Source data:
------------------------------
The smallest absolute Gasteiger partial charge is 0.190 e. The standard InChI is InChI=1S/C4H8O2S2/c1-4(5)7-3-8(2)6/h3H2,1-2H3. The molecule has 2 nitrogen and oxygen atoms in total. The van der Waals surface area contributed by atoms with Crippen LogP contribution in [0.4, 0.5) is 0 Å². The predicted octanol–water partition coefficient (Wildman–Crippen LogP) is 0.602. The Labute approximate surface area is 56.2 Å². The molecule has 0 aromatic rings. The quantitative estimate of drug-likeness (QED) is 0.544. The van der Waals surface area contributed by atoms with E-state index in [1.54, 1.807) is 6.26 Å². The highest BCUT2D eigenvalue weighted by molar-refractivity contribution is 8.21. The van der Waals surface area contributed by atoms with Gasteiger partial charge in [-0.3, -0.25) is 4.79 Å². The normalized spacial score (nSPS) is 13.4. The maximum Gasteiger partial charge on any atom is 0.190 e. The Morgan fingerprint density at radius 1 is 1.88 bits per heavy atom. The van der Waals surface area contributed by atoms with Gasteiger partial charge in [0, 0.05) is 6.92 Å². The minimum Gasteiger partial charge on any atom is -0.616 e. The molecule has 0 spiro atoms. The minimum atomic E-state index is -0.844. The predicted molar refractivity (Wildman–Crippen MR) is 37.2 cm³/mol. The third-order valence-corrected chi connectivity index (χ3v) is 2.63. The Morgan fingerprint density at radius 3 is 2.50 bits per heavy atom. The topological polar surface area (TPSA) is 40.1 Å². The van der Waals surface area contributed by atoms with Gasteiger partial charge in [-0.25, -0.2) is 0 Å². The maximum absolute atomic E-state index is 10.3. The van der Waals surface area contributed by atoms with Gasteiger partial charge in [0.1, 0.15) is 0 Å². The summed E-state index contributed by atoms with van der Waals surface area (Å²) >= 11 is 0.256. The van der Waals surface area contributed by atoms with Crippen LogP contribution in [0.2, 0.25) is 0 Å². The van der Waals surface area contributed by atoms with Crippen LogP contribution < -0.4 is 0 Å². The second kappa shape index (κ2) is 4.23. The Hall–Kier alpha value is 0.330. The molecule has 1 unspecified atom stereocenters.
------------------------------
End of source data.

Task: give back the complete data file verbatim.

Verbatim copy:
The smallest absolute Gasteiger partial charge is 0.190 e. The standard InChI is InChI=1S/C4H8O2S2/c1-4(5)7-3-8(2)6/h3H2,1-2H3. The molecule has 2 nitrogen and oxygen atoms in total. The van der Waals surface area contributed by atoms with Crippen LogP contribution in [0.4, 0.5) is 0 Å². The predicted octanol–water partition coefficient (Wildman–Crippen LogP) is 0.602. The Labute approximate surface area is 56.2 Å². The molecule has 0 aromatic rings. The quantitative estimate of drug-likeness (QED) is 0.544. The van der Waals surface area contributed by atoms with E-state index in [1.54, 1.807) is 6.26 Å². The highest BCUT2D eigenvalue weighted by molar-refractivity contribution is 8.21. The van der Waals surface area contributed by atoms with Gasteiger partial charge in [-0.3, -0.25) is 4.79 Å². The normalized spacial score (nSPS) is 13.4. The maximum Gasteiger partial charge on any atom is 0.190 e. The Morgan fingerprint density at radius 1 is 1.88 bits per heavy atom. The van der Waals surface area contributed by atoms with Gasteiger partial charge in [0, 0.05) is 6.92 Å². The minimum Gasteiger partial charge on any atom is -0.616 e. The molecule has 0 spiro atoms. The minimum atomic E-state index is -0.844. The predicted molar refractivity (Wildman–Crippen MR) is 37.2 cm³/mol. The third-order valence-corrected chi connectivity index (χ3v) is 2.63. The Morgan fingerprint density at radius 3 is 2.50 bits per heavy atom. The topological polar surface area (TPSA) is 40.1 Å². The van der Waals surface area contributed by atoms with Gasteiger partial charge in [-0.25, -0.2) is 0 Å². The maximum absolute atomic E-state index is 10.3. The van der Waals surface area contributed by atoms with Gasteiger partial charge in [0.1, 0.15) is 0 Å². The summed E-state index contributed by atoms with van der Waals surface area (Å²) >= 11 is 0.256. The van der Waals surface area contributed by atoms with Crippen LogP contribution in [0.2, 0.25) is 0 Å². The van der Waals surface area contributed by atoms with Crippen LogP contribution < -0.4 is 0 Å². The second kappa shape index (κ2) is 4.23. The Hall–Kier alpha value is 0.330. The molecule has 1 unspecified atom stereocenters.